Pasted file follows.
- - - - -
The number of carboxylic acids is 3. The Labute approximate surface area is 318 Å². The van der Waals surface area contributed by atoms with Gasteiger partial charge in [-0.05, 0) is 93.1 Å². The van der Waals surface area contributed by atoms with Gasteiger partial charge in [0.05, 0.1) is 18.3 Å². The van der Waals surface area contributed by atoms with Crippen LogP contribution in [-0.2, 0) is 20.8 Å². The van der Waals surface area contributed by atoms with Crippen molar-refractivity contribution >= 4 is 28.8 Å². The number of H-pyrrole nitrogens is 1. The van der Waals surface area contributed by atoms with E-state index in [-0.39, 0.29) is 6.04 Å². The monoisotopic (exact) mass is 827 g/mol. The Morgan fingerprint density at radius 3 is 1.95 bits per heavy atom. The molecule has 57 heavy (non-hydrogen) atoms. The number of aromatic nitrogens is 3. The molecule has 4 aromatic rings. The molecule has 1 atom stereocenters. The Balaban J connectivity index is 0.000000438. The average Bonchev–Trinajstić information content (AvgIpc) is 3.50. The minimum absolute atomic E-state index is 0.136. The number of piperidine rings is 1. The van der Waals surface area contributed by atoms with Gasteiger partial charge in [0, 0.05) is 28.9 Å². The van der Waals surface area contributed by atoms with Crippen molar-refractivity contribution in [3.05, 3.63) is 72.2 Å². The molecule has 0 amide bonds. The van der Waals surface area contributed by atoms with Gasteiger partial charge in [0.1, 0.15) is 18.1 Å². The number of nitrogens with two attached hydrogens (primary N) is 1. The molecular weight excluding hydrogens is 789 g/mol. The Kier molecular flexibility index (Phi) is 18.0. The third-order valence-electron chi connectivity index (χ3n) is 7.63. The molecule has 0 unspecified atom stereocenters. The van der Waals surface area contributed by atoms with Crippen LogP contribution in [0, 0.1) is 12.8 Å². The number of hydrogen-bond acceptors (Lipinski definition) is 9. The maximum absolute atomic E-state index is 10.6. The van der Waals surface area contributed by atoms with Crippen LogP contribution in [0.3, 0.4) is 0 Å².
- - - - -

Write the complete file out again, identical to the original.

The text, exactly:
The number of carboxylic acids is 3. The Labute approximate surface area is 318 Å². The van der Waals surface area contributed by atoms with Gasteiger partial charge in [-0.05, 0) is 93.1 Å². The van der Waals surface area contributed by atoms with Gasteiger partial charge in [0.05, 0.1) is 18.3 Å². The van der Waals surface area contributed by atoms with Crippen LogP contribution in [-0.2, 0) is 20.8 Å². The van der Waals surface area contributed by atoms with Crippen molar-refractivity contribution >= 4 is 28.8 Å². The number of H-pyrrole nitrogens is 1. The van der Waals surface area contributed by atoms with E-state index in [-0.39, 0.29) is 6.04 Å². The monoisotopic (exact) mass is 827 g/mol. The Morgan fingerprint density at radius 3 is 1.95 bits per heavy atom. The molecule has 57 heavy (non-hydrogen) atoms. The number of aromatic nitrogens is 3. The molecule has 4 aromatic rings. The molecule has 1 atom stereocenters. The Balaban J connectivity index is 0.000000438. The average Bonchev–Trinajstić information content (AvgIpc) is 3.50. The minimum absolute atomic E-state index is 0.136. The number of piperidine rings is 1. The van der Waals surface area contributed by atoms with Gasteiger partial charge in [0, 0.05) is 28.9 Å². The van der Waals surface area contributed by atoms with Crippen molar-refractivity contribution in [3.05, 3.63) is 72.2 Å². The molecule has 0 amide bonds. The van der Waals surface area contributed by atoms with Gasteiger partial charge in [0.1, 0.15) is 18.1 Å². The number of nitrogens with two attached hydrogens (primary N) is 1. The molecular weight excluding hydrogens is 789 g/mol. The Kier molecular flexibility index (Phi) is 18.0. The third-order valence-electron chi connectivity index (χ3n) is 7.63. The molecule has 0 unspecified atom stereocenters. The van der Waals surface area contributed by atoms with Crippen LogP contribution in [0, 0.1) is 12.8 Å². The number of hydrogen-bond acceptors (Lipinski definition) is 9. The maximum absolute atomic E-state index is 10.6. The van der Waals surface area contributed by atoms with Crippen LogP contribution in [0.3, 0.4) is 0 Å².